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Rare Harry Potter first edition found on bookshelf could fetch £50,000


A rare first edition copy of Harry Potter and the Philosopher’s Stone has been discovered after spending more than 20 years on a bookshelf in Luxembourg.

The book, which belongs to a retired British ex-pat, was bought back in 1999 to help teach his children English – and could now sell for up to £50,000.

“True first issues are seriously scarce,” said Hanson’s book expert Jim Spencer. “Only 500 were printed, 300 of which were sent to schools and libraries.

“This is extra rare because it’s one of the remaining 200. And yet this is my fourth one in just over a year! It’s a cliched phrase, but they really are the holy grail for collectors.”

The rare book spent more than 20 years on a Luxembourg bookshelf, until it was recently rediscovered and valued at up to £50,000 (Image: Hanson’s)

The owner had no idea he owned one of the rare first editions until he recently decided to re-read the book.

“I bought the book for my children around 18 months after it was first published… so I am guessing they had it in their warehouse for a while,” said the consignor.

“I needed English books to read to my three children at bedtime as I was on a mission to teach them my native language from an early age.

“It’s just been sitting on a shelf ever since with the rest of the Harry Potter books, with no special care. It’s actually been read only once with the date recorded in the back of the book.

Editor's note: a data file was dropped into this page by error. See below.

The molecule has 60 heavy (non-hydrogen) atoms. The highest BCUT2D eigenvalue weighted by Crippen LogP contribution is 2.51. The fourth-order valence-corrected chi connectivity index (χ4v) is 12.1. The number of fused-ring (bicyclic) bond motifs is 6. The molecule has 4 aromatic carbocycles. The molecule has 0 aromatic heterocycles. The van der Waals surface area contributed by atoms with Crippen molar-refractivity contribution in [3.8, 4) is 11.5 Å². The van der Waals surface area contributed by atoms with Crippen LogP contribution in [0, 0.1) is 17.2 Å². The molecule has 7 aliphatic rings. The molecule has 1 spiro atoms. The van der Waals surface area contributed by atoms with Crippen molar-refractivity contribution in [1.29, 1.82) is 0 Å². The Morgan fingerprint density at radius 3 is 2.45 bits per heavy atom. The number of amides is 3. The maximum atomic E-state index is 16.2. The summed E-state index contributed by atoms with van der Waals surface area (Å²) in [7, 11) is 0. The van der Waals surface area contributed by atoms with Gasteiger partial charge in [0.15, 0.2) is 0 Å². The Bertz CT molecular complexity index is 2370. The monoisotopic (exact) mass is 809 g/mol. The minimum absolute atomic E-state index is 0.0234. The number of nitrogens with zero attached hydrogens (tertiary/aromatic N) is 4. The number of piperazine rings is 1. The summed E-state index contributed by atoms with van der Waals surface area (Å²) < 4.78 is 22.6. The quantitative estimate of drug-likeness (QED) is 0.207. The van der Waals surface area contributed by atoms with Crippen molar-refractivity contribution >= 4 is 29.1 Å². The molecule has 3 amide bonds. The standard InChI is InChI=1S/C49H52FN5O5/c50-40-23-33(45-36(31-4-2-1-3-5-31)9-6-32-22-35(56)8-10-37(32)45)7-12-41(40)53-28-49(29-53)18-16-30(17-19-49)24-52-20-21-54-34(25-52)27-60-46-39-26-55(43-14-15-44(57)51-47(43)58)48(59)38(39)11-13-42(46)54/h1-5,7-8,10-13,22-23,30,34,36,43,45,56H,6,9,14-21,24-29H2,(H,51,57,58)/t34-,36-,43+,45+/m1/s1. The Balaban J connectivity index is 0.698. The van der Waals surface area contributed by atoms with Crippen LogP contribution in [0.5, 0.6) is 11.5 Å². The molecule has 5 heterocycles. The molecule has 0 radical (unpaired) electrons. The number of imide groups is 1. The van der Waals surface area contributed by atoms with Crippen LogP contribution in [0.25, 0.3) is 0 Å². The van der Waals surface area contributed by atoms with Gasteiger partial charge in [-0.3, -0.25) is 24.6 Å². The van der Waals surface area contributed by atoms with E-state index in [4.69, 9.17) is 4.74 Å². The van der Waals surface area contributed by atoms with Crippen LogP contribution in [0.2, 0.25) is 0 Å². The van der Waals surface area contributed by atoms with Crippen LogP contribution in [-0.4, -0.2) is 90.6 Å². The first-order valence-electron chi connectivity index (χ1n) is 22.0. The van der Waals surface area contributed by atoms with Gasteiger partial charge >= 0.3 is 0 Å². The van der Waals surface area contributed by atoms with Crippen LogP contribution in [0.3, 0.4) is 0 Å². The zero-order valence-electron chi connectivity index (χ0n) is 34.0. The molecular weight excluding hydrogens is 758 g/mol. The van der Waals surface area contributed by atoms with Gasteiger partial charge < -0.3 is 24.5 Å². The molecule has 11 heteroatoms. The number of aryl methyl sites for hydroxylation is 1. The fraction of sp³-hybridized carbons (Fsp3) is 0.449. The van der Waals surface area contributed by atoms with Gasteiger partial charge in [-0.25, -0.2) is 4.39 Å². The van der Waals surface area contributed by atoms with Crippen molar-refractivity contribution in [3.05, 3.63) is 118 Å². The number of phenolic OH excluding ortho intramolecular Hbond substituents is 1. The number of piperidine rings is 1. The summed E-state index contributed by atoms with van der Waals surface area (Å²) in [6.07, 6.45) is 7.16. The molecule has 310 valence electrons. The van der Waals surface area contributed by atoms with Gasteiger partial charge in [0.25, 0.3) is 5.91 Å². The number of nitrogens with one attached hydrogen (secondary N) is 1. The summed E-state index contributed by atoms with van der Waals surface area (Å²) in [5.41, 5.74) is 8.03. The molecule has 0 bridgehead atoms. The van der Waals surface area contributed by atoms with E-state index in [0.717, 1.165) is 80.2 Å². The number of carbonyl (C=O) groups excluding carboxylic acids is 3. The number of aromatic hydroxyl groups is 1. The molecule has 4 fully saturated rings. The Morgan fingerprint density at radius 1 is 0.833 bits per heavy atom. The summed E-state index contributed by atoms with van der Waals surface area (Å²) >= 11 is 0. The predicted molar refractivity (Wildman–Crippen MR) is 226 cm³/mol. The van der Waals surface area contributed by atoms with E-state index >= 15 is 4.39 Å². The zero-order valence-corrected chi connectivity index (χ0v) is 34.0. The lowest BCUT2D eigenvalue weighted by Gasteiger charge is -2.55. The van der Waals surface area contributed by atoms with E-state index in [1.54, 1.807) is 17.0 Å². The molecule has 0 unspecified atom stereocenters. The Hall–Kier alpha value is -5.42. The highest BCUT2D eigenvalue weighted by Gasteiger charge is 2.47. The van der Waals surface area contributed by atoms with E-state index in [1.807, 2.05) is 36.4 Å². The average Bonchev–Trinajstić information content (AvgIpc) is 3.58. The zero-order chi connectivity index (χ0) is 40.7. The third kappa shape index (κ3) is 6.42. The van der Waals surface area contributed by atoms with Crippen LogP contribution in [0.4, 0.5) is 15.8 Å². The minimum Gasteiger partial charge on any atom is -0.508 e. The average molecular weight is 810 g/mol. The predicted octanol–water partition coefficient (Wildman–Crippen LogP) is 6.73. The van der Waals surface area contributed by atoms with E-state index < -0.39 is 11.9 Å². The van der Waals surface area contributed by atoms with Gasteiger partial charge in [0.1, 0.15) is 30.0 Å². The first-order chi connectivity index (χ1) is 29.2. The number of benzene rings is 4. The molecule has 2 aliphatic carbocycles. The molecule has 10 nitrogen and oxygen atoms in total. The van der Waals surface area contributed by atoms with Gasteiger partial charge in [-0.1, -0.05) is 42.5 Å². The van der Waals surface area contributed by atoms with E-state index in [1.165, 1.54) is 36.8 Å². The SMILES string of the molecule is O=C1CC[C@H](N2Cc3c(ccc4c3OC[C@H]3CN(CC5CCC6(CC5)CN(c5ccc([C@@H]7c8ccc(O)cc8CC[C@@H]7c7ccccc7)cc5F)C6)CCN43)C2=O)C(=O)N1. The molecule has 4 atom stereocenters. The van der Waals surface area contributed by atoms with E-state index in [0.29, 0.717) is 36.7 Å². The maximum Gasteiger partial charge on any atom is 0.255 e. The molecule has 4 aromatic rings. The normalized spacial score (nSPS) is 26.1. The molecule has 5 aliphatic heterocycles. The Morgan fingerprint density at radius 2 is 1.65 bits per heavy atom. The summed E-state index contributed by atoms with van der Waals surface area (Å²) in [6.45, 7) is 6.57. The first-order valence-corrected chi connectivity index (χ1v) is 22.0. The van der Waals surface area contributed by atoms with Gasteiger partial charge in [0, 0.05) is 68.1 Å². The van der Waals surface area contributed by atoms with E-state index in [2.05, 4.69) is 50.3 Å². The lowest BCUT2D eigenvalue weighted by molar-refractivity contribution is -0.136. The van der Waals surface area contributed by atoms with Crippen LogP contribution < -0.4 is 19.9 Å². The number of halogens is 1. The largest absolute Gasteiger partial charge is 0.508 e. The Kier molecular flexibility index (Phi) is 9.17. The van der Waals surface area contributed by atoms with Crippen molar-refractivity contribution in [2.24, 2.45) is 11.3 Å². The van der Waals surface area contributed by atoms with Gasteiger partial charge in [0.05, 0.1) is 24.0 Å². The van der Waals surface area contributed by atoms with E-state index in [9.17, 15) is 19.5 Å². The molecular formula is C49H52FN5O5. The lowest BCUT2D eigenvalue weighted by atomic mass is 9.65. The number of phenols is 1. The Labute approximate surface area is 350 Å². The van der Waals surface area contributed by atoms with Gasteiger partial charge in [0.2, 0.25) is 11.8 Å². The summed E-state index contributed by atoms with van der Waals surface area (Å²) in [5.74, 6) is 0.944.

Having heard about the soaring value of the first editions, he checked for the tell-tale signs and was shocked to discover he owned one himself.

First edition copies of the book were published by Bloomsbury in 1997. They include a misprint on page 53 in which the line “1 wand” appears twice, and the issue number inside reads “10 9 8 7 6 5 4 3 2 1”.

The owner then sent the book to Hanson’s for an appraisal wrapped safely in a tea-towel, as a nod to the magical Hogwarts elves who wear tea-towels as their uniform.

It will now cross the auction block at Hanson’s Auctioneers in Staffordshire on October 13 with an estimate of £20,000 – £30,000.

However, Spencer believes that the condition of the book could help the price go even higher.

“I was very moved by the vendor’s story,” said Spencer. “This book helped his daughter prepare for school, and now it’s going to help her buy a home.

“This new copy deserves to do really well because it’s in astonishingly good condition. I would love to see it make £50,000.”

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